The same singular inability to take advantage of any temporary


success, which the rebels have exhibited on other occasions during this war, limited the consequences of this disaster. Although the tremendous fire which was then opened on the Residency all but succeeded in preventing the signal being given to abandon and destroy the fort of Muchee Bhawn, its evacuation was effected without the loss of a single life, and with the preservation of its guns and treasure. The arrangements for posting and stationing this additional force were the last Sir Henry Lawrence personally superintended. He was wounded that evening, and died on the 4th of July. In the confusion incident to the first days of an unexpected siege this misfortune was easily concealed; the stern necessity of the hour spared no man to pay military honours to the illustrious dead: he was buried, with a hurried prayer, in the company of the humble comrades who fell about the same time; and so unwilling were the besieged to realise their loss, that, for days after, it was rumoured that he was recovering. The announcement of this catastrophe at home opened the eyes of the English people to the danger of Lucknow, and awoke that interest in its fortunes which has never ceased to this moment, when the British and Indian Governments have combined to show the only respect that was possible to the name of Sir Henry Lawrence by continuing his title to his son and family. The portrait prefixed to Mr. Rees's volume is a welcome addition to the gallery of the military worthies of England.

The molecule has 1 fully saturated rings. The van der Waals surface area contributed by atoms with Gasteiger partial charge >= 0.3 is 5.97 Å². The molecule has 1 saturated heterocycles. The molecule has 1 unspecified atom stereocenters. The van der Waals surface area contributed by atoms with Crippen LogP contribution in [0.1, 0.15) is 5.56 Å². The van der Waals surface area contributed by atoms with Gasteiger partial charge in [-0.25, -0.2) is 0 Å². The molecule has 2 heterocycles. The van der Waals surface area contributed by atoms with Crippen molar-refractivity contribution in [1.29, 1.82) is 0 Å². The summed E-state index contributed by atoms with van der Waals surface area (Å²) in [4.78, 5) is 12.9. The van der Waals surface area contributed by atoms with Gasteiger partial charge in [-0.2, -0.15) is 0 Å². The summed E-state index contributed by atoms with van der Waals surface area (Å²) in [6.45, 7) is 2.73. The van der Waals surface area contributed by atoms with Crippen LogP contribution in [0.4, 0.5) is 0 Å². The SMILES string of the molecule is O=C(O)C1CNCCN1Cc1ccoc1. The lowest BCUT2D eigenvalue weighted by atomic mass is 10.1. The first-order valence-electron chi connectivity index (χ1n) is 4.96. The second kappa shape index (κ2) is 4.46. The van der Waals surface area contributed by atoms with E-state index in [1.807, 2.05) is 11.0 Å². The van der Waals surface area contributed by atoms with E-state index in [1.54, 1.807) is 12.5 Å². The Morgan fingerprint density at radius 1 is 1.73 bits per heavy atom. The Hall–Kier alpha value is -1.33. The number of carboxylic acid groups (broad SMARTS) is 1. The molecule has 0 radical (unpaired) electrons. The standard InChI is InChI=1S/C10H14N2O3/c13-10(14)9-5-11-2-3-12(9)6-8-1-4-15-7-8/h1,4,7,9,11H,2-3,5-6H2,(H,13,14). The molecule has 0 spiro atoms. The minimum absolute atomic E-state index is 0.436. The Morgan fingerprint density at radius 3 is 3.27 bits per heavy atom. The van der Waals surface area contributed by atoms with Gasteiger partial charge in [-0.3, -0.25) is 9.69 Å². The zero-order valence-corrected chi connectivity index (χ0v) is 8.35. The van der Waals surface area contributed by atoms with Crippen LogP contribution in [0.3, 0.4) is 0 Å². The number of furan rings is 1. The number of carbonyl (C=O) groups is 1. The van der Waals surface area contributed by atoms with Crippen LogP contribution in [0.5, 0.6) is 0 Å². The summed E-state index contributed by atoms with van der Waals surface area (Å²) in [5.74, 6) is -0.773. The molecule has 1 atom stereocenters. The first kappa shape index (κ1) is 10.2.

The personal adventures we have already mentioned will be but a small instalment of those which will interest, not perhaps the public which, in these active times, must forget in order to live on, but numerous circles of friends, each of which will have its hero and its history. There can be no monopoly of merit or of fame in a conflict in which there was no scope for large or continuous military operations, and in which the presiding genius of the defence, Captain Fulton, could only employ himself in repairing the damage of the hour, and in so directing his means of resistance as to weaken the enemy's position of aggression. The affair of Chinhut had rapidly closed the circuit of defence, and rendered its extension impossible, although some houses were left undestroyed which actually commanded the garrison, and from which incessant missiles of death were directed. It was attempted, and in some cases successfully, to undermine and blow up these accidental fortresses; while, on the part of the enemy, mines were skilfully driven under the walls and stockades, and more than once exploded within the barriers, compelling the besieged to make a rampart of their own bodies till the material protection could be repaired. skill of Captain Fulton in detecting these covert attacks had something